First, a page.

James Blake is a British singer/songwriter and producer whose musical output is characterized byminimalism, sparseness, and use of silence. His highly individual sound is influenced by UK dubstep, trip-hop, gospel, soul, and ambient music, and his 2011 album James Blake helped define a new sound often associated with the term post-dubstep. He accompanies his often electronically-manipulated voice with intimiate pianos, warm synths and punchy drums, and his main pieces of equipment include a Dave Smith Instruments Prophet 08, a Nord Piano 2, a Clavia Nord Wave and a Moog Minitaur. For live performances the Prophet 08 supplies his main synth sounds while the Nord Piano 2 is responsible for his piano sound. In this article I'll explore how to bring some of Blake's musical ideas into your own projects.
"He works mostly by subtraction, he takes lots of stuff out and ends up with very skeletal pieces." - Brian Eno (http://www.dummymag.com/features/james-blake-interview-songs-that-pierce)
The most important element of James Blake's sound palette is the moody piano that forms the basis of many of his tracks, and the key elements to this piano sound are intimate tone, use of dynamics and punchiness. This sound can be acheived by using close mic'ed piano recordings, darker tones, lower dynamics as well as certain reverb and compression effects. Although he likely uses an upright piano to record his studio albums, Blake uses a Nord Piano 2 for his live piano sound, likely using an upright piano preset of some type. There are also tons of great plugin pianos to use in your DAW that use meticulously sampled piano recordings, and just as different pianos have subtley different sounds, so does each piano sampler. Most good samplers have powerful sound-shaping parameters such as choosing close mics, adjusting the width, and adding reverb and compression. For these effects focus on reverbs with a small decay time (think room reverb instead of hall reverb) and transparent compression. I'll talk you through some good options and let you hear what they sound like.
Ideally you should record the notes for your MIDI parts using a MIDI keyboard to get your part to sound as human as possibly; small nuances in timing and dynamics can go a long way to making your sampled piano sound more 'real'. If you can't play keyboard and instead prefer to work in the piano roll, adjust dynamics and timing of notes manually to get the groove to sound right. Think about emphasising some chords with higher velocity dynamics while making other chords softer, and also shift certain notes to sit late in the beat.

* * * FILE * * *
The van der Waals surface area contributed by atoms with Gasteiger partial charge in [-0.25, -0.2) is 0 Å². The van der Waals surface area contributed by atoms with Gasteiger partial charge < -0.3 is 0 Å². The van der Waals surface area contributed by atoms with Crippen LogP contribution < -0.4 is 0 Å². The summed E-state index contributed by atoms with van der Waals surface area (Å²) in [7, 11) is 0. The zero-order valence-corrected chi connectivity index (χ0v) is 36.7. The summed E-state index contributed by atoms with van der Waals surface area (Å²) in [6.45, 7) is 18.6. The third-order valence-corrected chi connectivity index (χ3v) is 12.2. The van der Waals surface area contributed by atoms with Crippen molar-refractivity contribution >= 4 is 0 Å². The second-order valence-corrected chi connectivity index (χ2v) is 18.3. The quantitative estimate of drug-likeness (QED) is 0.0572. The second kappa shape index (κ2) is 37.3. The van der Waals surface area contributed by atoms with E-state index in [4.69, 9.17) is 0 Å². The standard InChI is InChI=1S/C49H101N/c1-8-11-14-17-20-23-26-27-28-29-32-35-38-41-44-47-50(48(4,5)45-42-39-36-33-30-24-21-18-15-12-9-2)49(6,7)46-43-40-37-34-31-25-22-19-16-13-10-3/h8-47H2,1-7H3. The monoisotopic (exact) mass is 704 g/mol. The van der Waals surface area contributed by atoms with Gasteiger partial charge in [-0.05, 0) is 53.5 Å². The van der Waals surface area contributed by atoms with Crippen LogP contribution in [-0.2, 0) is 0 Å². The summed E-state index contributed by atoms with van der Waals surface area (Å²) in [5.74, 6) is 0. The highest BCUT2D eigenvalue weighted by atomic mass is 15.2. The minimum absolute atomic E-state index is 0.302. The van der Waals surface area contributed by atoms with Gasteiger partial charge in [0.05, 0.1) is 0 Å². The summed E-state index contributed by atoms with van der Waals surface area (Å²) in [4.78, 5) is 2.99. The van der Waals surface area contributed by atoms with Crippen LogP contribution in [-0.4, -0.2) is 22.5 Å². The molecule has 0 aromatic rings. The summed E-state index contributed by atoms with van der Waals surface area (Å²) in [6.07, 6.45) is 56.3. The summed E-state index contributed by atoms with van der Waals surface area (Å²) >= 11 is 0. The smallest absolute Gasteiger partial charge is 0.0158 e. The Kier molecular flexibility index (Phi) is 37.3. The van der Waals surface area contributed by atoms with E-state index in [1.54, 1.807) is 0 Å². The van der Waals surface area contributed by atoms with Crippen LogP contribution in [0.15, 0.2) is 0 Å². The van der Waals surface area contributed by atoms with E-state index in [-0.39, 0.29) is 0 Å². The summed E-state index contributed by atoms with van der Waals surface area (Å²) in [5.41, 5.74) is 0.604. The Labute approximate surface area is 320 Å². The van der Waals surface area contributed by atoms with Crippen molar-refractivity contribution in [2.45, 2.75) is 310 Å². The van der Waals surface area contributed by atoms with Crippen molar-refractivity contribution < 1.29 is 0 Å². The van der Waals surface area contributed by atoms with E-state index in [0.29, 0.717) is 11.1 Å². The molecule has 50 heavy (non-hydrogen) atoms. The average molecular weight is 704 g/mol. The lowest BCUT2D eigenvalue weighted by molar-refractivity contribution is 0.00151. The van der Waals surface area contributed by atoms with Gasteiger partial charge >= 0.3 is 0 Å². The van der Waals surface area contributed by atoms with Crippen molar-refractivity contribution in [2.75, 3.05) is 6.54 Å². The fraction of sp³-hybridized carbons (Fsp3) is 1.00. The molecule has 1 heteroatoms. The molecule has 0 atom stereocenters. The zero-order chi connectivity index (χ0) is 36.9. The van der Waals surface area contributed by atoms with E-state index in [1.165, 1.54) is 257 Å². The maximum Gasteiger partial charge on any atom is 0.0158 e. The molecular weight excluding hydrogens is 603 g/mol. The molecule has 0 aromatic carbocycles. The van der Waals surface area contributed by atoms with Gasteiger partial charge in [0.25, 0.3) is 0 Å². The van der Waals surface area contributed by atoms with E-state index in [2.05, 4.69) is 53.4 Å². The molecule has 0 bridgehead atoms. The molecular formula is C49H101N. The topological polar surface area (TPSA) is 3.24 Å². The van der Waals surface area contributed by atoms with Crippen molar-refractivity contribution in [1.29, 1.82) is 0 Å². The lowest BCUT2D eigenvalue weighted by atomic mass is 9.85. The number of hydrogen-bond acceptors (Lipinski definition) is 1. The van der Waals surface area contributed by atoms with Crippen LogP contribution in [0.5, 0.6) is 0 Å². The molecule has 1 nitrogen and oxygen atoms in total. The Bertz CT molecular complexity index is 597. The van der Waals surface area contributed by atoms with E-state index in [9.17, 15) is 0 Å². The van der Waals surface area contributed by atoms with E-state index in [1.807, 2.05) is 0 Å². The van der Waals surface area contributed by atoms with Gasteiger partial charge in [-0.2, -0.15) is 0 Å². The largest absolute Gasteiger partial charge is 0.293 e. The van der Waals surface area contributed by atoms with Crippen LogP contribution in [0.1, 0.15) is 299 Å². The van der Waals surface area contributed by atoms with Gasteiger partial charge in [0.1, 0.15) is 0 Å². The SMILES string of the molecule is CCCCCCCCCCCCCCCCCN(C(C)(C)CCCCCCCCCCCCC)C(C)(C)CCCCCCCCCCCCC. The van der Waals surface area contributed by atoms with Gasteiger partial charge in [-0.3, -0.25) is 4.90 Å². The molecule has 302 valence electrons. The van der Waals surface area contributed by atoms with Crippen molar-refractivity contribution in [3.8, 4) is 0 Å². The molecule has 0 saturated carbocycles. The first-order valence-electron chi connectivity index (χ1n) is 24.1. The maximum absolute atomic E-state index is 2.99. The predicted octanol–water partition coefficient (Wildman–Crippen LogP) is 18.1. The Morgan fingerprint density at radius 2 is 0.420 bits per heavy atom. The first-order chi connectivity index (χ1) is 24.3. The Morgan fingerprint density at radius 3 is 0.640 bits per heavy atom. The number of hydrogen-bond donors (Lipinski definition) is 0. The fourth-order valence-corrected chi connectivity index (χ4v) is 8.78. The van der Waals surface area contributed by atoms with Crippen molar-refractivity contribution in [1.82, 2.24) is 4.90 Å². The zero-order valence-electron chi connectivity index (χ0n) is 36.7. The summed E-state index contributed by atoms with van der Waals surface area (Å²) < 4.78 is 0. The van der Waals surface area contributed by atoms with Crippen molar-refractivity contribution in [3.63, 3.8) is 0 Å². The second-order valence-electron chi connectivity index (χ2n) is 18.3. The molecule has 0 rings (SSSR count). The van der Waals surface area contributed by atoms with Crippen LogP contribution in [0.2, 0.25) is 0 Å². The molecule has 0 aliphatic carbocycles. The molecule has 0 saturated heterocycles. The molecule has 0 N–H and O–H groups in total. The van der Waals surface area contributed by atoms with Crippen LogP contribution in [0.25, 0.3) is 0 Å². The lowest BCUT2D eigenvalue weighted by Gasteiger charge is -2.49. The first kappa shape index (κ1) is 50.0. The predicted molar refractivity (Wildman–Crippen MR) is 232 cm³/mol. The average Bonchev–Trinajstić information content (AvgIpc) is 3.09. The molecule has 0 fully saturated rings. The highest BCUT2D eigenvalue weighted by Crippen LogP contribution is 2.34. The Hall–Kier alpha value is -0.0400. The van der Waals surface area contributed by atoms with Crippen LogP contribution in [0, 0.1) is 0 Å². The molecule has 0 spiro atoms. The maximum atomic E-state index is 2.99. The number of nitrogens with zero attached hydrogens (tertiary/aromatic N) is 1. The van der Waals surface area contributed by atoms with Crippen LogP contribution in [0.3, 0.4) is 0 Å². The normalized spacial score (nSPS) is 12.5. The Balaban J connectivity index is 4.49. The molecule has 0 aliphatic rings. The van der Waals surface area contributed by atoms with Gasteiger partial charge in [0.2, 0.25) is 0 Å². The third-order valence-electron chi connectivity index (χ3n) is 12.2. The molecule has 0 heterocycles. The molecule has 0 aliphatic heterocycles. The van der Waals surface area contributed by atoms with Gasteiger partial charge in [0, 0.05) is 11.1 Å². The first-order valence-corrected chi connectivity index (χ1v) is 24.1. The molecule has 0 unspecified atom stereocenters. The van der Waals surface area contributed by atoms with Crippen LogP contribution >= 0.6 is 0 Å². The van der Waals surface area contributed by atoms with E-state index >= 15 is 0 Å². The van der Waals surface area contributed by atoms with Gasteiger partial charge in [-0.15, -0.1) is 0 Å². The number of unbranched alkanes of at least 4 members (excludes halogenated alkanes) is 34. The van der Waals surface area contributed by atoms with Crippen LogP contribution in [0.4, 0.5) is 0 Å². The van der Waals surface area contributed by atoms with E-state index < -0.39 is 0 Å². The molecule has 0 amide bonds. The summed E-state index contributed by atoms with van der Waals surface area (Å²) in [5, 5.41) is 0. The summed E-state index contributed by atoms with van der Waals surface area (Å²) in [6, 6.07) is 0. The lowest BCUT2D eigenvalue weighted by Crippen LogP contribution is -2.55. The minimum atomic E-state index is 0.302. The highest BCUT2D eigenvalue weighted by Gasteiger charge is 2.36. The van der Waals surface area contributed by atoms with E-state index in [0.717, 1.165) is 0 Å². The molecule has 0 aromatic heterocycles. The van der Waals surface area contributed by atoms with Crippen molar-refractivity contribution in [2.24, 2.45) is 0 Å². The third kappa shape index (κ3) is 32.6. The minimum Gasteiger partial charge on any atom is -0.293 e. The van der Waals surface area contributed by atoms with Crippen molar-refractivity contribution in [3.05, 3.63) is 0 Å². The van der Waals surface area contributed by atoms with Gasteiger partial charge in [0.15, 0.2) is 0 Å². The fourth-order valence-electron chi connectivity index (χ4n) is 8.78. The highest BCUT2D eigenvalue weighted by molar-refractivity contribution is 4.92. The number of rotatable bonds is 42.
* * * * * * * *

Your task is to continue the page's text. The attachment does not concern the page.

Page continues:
Firstly I tried the free Ableton Grand Piano. I adjusted the reverb to increase the mix while decreasing the time so as to create a roomier space. I also decreased the tone to make the initially bright sounding grand piano sound a little darker.
For a more authentic upright sound check out Native Instruments The Gentleman. This has the tonal characteristics of a household upright piano, as opposed to the grand pianos found in most other sound libraries. A key element of Blake's piano sound is that it's often recorded in mono to be as big in the mix as possible. I started with the preset Narrow Upright and turned Stereo Width (under Anatomy) to almost minimum. Most sampler piano presets will have the width turned up to sound impressive upon first listen, but a mono track will be much stronger in the context of your mix and song, especially when it's the main instrument. Another reason to do this is that many classic jazz, blues and gospel recordings are in mono, so it'll help make your piano track sound more 'vintage'.
Native Instruments do plenty of other piano samplers too, each with a distinct sound. Alicia's Keys is a favourite of many, it's recorded from Alicia Keys Yamaha C3 Neo piano and has a deep rich emotional piano sound great for many applications. Listen to it below where I'm using the preset Small Studio and have again reduced the stereo width.
Cinesample's Piano in Blue has a warm, versatile sound and the lower dynamics sound perfect for moody, jazzy chords. I used the close mic samples only and set the Vintage Mono switch to "on" to get a mono signal just like in numerous classic recordings. Lastly I switched the reverb on and adjusted the settings for a nice small room sound.
Which piano sound do you prefer? To take these sounds further try processing with more reverb and thicker compression to make them sound even more intimate. Opt for dark-sounding reverb's with a short time / high mix, and transparent-sounding compressors that won't make your piano sound squashed. A very cool trick is to place your compressor plugin after the reverb plugin, so that your reverb tail gets compressed along with the main signal, which creates a ghostly sustain effect great for long chords.